This is an overwhelming style of whiskey but it’s wholly unique and worth experiencing, even if just to experience once what a madman can do with a copper still and a few tons of holiday squash.

80 proof. Reviewed: Batch #1.

B- / $40 / solspirits.com

Gold Label Reserve Joins Johnnie Walker Permanent Lineup

johnniewalker_goldlabel

Last year, Johnnie Walker Gold Label Reserve arrived in the U.S. in limited release. We wrote about it at length at the time, but knew that, as just a visiting member of the family, our thoughts would be fleeting at best. Well, now Gold Label has its green card and is back in the family, a permanent resident in the JW lineup.

We got a fresh bottle of Gold Label Reserve (the non-gilded version of the bottle) and took it out for a fresh spin. While I didn’t like it quite as much as I did upon my first encounter, it’s still a standout blend and arguably the best part of JW’s lineup. My fresh thoughts on the latest release follow.

Racy on the nose, there’s an indistinct mix of citrus and grain character that combine with more base alcohol characteristics — all in all, the picture of a standard, sherried, blended whisky. The body starts off phenomenally sweet, spiking the cloves and citrus notes with big candy bar character. The sugar settles down as some more pungent Madeira notes emerge on the finish, but the overall spirit is balanced, on point, and lasting.

80 proof.

A- / $75 / johnniewalker.com

Tasting Report: WhiskyFest San Francisco 2014

011Another WhiskyFest has come and gone, filling the masses with a smorgasbord of Scotch, Bourbon, Irish, and a little bit of everything else. There was nothing not to like in San Francisco this year, with the masses gobbling up the west coast introduction of Yellow Spot, a rare showing from Stranahan’s, and a surprise appearance of Balblair 1975 and — unlisted in the program — Balblair 1969. The only bummer: An utter dearth of independent Scotch bottlers. No Samaroli, no Gordon & MacPhail, no Duncan Taylor. Bring back the indies in 2015! (Also, the line for Pappy Van Winkle is now getting full on ridiculous.)

Very brief thoughts on everything tasted follow.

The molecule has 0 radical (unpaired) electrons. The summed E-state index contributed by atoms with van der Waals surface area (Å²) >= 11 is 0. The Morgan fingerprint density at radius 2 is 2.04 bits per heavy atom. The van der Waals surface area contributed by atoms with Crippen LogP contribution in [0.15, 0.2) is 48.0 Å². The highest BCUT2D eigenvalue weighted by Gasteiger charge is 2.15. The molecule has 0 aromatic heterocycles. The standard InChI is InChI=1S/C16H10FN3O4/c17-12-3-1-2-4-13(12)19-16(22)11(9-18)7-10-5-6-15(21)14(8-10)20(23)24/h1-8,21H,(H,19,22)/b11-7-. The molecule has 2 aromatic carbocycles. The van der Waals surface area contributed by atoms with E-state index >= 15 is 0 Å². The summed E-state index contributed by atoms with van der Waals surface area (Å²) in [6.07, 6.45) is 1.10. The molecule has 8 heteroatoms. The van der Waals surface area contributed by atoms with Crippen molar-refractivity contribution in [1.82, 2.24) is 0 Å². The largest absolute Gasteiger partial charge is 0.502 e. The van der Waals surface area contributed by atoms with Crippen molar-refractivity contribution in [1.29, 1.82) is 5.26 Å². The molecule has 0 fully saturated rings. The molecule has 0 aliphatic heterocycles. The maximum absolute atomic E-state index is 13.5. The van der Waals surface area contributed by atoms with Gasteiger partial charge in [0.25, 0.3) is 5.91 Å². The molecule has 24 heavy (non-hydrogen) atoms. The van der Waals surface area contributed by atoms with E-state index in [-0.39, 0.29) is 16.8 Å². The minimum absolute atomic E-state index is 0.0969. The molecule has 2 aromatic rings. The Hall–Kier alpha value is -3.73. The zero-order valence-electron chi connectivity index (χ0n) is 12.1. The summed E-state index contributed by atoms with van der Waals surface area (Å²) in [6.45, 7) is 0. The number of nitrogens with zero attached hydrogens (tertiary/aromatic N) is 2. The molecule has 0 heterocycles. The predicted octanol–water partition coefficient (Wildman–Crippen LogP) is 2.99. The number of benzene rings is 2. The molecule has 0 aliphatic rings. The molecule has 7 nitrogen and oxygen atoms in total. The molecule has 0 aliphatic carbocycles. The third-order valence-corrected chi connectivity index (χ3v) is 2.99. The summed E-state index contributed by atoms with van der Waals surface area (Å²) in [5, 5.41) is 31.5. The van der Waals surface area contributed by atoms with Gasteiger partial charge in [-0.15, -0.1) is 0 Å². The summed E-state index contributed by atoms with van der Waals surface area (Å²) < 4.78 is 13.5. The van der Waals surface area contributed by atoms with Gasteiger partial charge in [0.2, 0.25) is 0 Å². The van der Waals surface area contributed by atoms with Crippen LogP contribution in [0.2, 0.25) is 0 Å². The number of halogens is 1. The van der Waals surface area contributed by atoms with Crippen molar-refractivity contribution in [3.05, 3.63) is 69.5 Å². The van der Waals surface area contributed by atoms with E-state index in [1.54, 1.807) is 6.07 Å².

Tasting Report: WhiskyFest San Francisco 2014

Scotch
Balblair Vintage 1975 2nd Release – Bottled 2013; firing on all cylinders, a spicy, seductive malt / A
Balblair Vintage 1969 – Bottled 2012; not as deep in flavor as the 75, but easygoing with a melange of mixed fruit and wood notes / A-
The Glenlivet 21 Years Old – fruit and spice; racy; lots of wood here / A-
The Glenlivet Guardian’s Chapter – a limited NAS release, heavy on the grain, some nuts; drinks young and not terribly impressively / B
Glen Grant Five Decades – very sweet, strawberry notes; lots of sherry / A-
Glenglassaugh 30 Years Old – really, really old; wood has beaten this one up / B
BenRiach Authenticus 25 Years Old – sneaky peat notes; some light cherry in there / B+
GlenDronach Parlianemtn 21 Years Old – good balance between cereal and sherry character / A-
Tullibardine Cuvee 225 Sauternes – ample smoke, sweet BBQ finish / B+
Tullibardine 20 Years Old – lots of smoke, drowns out some distant sweetness / B
Tullibardine 25 Years Old – aged fully in sherry casks, giving this a striking citrus finish and a sultry body / B+
Compass Box Great King Street, Artists Blend – extremely chewy; spice and cinnamon with a long-lasting finish / B+

Bourbon
Angel’s Envy Cask Strength 2014 – refreshing my memory on a fun whisky; cherry fueled, with dusty wood notes / A-
Old Forester Original Batch 1870 – a new limited edition; austere, a bit winey / B+
Old Forester Birthday Bourbon 2014 – lots of spice, some cocoa, good wood structure / A-
Jack Daniel’s Single Barrel – had a bit of this on a lark; nicely wooded, with caramel apple notes to follow / B+
Highland Park Freya – we never got to formally review this 3rd release in the Valhalla series, so it was fun to try it here; just a light touch of peat, with solid sherry and vanilla structure; lightly dusty finish / A-
Blanton’s Bourbon – bottled 8/12/14; nutty with cinnamon notes, long, madeira-like finish / A-
Stagg Jr. – I tried this again to see if I could see what the hate was about; 132.1 proof, this is the 3rd edition of the Bourbon; rich with red pepper and cloves, I still think it’s a winner / A-
Bib & Tucker – an upcoming release; I didn’t get a big read on it outside of its big wood character / B
Stranahan’s Colorado Whiskey – bottled 7/5/12; chewy, drinking young but with pure fruit inside / B+
Sranahan’s Snowflake Mount Snuffles – this bizarre, very rare whiskey is aged in cherry wine barrels (that’s not a typo), which gives this whiskey an overwhelming fruit bomb character, like an out of whack Manhattan; it’s just too much / B

Japan
Hakushu 18 Years Old – a well rounded Japanese malt, coffee and chocolate notes on the back end / B+
Hibiki 21 Years Old – gorgeous, sweet and touched with brine / A

Irish
Green Spot – light as a feather, clean and spicy / A